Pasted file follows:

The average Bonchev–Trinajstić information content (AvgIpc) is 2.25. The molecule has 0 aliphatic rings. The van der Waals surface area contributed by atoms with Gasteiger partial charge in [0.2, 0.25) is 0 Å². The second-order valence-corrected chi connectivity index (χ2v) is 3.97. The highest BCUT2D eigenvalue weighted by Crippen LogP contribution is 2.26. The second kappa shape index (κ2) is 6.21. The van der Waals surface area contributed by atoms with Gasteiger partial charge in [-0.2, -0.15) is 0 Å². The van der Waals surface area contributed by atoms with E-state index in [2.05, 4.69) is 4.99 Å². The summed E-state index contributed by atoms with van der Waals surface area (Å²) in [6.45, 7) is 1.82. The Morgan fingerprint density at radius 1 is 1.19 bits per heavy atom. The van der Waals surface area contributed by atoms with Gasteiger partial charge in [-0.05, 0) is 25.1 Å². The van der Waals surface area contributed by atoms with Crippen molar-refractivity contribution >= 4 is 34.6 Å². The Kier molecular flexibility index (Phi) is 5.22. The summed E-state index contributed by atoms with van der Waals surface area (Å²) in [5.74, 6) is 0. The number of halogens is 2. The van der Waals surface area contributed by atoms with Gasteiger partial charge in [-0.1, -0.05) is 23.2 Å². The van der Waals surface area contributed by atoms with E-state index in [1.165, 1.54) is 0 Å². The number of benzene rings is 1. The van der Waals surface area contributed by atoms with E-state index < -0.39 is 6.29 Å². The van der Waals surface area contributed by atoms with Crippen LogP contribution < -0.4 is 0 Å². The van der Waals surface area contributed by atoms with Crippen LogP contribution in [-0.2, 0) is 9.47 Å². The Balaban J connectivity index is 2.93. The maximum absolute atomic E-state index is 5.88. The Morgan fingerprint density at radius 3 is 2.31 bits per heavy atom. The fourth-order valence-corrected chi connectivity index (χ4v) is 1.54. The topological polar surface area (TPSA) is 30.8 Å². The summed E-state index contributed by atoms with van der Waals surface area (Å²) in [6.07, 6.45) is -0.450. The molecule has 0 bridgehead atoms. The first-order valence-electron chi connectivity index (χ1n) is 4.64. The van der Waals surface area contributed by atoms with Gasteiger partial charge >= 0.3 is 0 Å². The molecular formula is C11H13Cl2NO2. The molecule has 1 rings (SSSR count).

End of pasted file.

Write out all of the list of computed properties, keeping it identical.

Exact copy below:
The average Bonchev–Trinajstić information content (AvgIpc) is 2.25. The molecule has 0 aliphatic rings. The van der Waals surface area contributed by atoms with Gasteiger partial charge in [0.2, 0.25) is 0 Å². The second-order valence-corrected chi connectivity index (χ2v) is 3.97. The highest BCUT2D eigenvalue weighted by Crippen LogP contribution is 2.26. The second kappa shape index (κ2) is 6.21. The van der Waals surface area contributed by atoms with Gasteiger partial charge in [-0.2, -0.15) is 0 Å². The van der Waals surface area contributed by atoms with E-state index in [2.05, 4.69) is 4.99 Å². The summed E-state index contributed by atoms with van der Waals surface area (Å²) in [6.45, 7) is 1.82. The Morgan fingerprint density at radius 1 is 1.19 bits per heavy atom. The van der Waals surface area contributed by atoms with Gasteiger partial charge in [-0.05, 0) is 25.1 Å². The van der Waals surface area contributed by atoms with Crippen molar-refractivity contribution >= 4 is 34.6 Å². The Kier molecular flexibility index (Phi) is 5.22. The summed E-state index contributed by atoms with van der Waals surface area (Å²) in [5.74, 6) is 0. The number of halogens is 2. The van der Waals surface area contributed by atoms with Gasteiger partial charge in [-0.1, -0.05) is 23.2 Å². The van der Waals surface area contributed by atoms with E-state index in [1.165, 1.54) is 0 Å². The number of benzene rings is 1. The van der Waals surface area contributed by atoms with E-state index < -0.39 is 6.29 Å². The van der Waals surface area contributed by atoms with Crippen LogP contribution < -0.4 is 0 Å². The van der Waals surface area contributed by atoms with Crippen LogP contribution in [-0.2, 0) is 9.47 Å². The Balaban J connectivity index is 2.93. The maximum absolute atomic E-state index is 5.88. The Morgan fingerprint density at radius 3 is 2.31 bits per heavy atom. The fourth-order valence-corrected chi connectivity index (χ4v) is 1.54. The topological polar surface area (TPSA) is 30.8 Å². The summed E-state index contributed by atoms with van der Waals surface area (Å²) in [6.07, 6.45) is -0.450. The molecule has 0 bridgehead atoms. The first-order valence-electron chi connectivity index (χ1n) is 4.64. The van der Waals surface area contributed by atoms with Gasteiger partial charge >= 0.3 is 0 Å². The molecular formula is C11H13Cl2NO2. The molecule has 1 rings (SSSR count).